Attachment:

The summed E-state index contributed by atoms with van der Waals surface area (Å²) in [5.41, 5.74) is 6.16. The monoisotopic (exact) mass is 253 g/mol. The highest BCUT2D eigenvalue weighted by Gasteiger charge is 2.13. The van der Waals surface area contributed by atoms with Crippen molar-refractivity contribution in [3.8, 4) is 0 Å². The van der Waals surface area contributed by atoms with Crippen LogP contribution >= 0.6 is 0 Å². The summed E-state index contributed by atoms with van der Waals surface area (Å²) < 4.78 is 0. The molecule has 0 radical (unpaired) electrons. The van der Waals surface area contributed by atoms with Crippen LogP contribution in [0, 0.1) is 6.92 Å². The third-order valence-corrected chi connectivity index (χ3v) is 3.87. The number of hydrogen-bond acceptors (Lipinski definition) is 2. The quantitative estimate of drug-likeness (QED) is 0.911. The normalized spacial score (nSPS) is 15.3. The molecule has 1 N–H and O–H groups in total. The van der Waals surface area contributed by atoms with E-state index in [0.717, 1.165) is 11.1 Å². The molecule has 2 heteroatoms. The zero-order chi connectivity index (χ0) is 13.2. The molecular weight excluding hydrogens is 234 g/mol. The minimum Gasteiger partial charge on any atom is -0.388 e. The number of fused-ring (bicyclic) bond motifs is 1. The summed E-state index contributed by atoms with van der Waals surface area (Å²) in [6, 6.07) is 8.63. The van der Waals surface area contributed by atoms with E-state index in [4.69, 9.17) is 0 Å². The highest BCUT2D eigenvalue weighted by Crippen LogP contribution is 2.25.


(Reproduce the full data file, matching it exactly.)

The summed E-state index contributed by atoms with van der Waals surface area (Å²) in [5.41, 5.74) is 6.16. The monoisotopic (exact) mass is 253 g/mol. The highest BCUT2D eigenvalue weighted by Gasteiger charge is 2.13. The van der Waals surface area contributed by atoms with Crippen molar-refractivity contribution in [3.8, 4) is 0 Å². The van der Waals surface area contributed by atoms with Crippen LogP contribution >= 0.6 is 0 Å². The summed E-state index contributed by atoms with van der Waals surface area (Å²) < 4.78 is 0. The molecule has 0 radical (unpaired) electrons. The van der Waals surface area contributed by atoms with Crippen LogP contribution in [0, 0.1) is 6.92 Å². The third-order valence-corrected chi connectivity index (χ3v) is 3.87. The number of hydrogen-bond acceptors (Lipinski definition) is 2. The quantitative estimate of drug-likeness (QED) is 0.911. The normalized spacial score (nSPS) is 15.3. The molecule has 1 N–H and O–H groups in total. The van der Waals surface area contributed by atoms with E-state index in [0.717, 1.165) is 11.1 Å². The molecule has 2 heteroatoms. The zero-order chi connectivity index (χ0) is 13.2. The molecular weight excluding hydrogens is 234 g/mol. The minimum Gasteiger partial charge on any atom is -0.388 e. The number of fused-ring (bicyclic) bond motifs is 1. The summed E-state index contributed by atoms with van der Waals surface area (Å²) in [6, 6.07) is 8.63. The van der Waals surface area contributed by atoms with E-state index in [4.69, 9.17) is 0 Å². The highest BCUT2D eigenvalue weighted by Crippen LogP contribution is 2.25.